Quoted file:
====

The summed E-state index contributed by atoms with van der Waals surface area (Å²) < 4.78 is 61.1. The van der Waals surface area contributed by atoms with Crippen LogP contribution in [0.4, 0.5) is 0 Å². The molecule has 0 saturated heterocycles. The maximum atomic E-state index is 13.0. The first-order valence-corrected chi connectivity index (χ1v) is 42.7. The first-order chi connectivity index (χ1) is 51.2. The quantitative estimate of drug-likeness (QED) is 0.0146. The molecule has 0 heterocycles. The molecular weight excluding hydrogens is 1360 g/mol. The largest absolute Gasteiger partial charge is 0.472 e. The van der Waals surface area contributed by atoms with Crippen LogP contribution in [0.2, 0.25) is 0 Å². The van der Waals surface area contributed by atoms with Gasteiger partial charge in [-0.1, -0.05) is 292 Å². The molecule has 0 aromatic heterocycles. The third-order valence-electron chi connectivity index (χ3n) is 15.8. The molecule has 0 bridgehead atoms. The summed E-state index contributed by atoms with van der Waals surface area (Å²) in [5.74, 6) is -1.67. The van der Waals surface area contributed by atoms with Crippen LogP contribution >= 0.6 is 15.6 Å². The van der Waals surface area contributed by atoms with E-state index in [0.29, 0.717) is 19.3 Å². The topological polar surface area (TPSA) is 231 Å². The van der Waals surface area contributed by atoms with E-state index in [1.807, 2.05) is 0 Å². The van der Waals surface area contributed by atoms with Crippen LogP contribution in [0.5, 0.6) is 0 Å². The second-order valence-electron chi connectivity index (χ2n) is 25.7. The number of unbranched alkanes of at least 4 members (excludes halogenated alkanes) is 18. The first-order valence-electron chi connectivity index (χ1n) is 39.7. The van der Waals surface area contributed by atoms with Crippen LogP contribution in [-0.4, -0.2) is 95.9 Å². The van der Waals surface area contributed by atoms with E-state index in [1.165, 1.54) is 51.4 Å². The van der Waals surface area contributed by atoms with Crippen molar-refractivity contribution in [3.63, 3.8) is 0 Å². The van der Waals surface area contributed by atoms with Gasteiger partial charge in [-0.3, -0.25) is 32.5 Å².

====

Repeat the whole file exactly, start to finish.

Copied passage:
The summed E-state index contributed by atoms with van der Waals surface area (Å²) < 4.78 is 61.1. The van der Waals surface area contributed by atoms with Crippen LogP contribution in [0.4, 0.5) is 0 Å². The molecule has 0 saturated heterocycles. The maximum atomic E-state index is 13.0. The first-order valence-corrected chi connectivity index (χ1v) is 42.7. The first-order chi connectivity index (χ1) is 51.2. The quantitative estimate of drug-likeness (QED) is 0.0146. The molecule has 0 heterocycles. The molecular weight excluding hydrogens is 1360 g/mol. The largest absolute Gasteiger partial charge is 0.472 e. The van der Waals surface area contributed by atoms with Crippen LogP contribution in [0.2, 0.25) is 0 Å². The van der Waals surface area contributed by atoms with Gasteiger partial charge in [-0.1, -0.05) is 292 Å². The molecule has 0 aromatic heterocycles. The third-order valence-electron chi connectivity index (χ3n) is 15.8. The molecule has 0 bridgehead atoms. The summed E-state index contributed by atoms with van der Waals surface area (Å²) in [5.74, 6) is -1.67. The van der Waals surface area contributed by atoms with Crippen LogP contribution >= 0.6 is 15.6 Å². The van der Waals surface area contributed by atoms with E-state index in [0.29, 0.717) is 19.3 Å². The topological polar surface area (TPSA) is 231 Å². The van der Waals surface area contributed by atoms with E-state index in [1.807, 2.05) is 0 Å². The van der Waals surface area contributed by atoms with Crippen LogP contribution in [0.5, 0.6) is 0 Å². The second-order valence-electron chi connectivity index (χ2n) is 25.7. The number of unbranched alkanes of at least 4 members (excludes halogenated alkanes) is 18. The first-order valence-electron chi connectivity index (χ1n) is 39.7. The van der Waals surface area contributed by atoms with Crippen LogP contribution in [-0.4, -0.2) is 95.9 Å². The van der Waals surface area contributed by atoms with E-state index in [1.165, 1.54) is 51.4 Å². The van der Waals surface area contributed by atoms with Crippen molar-refractivity contribution in [3.63, 3.8) is 0 Å². The van der Waals surface area contributed by atoms with Gasteiger partial charge in [-0.3, -0.25) is 32.5 Å².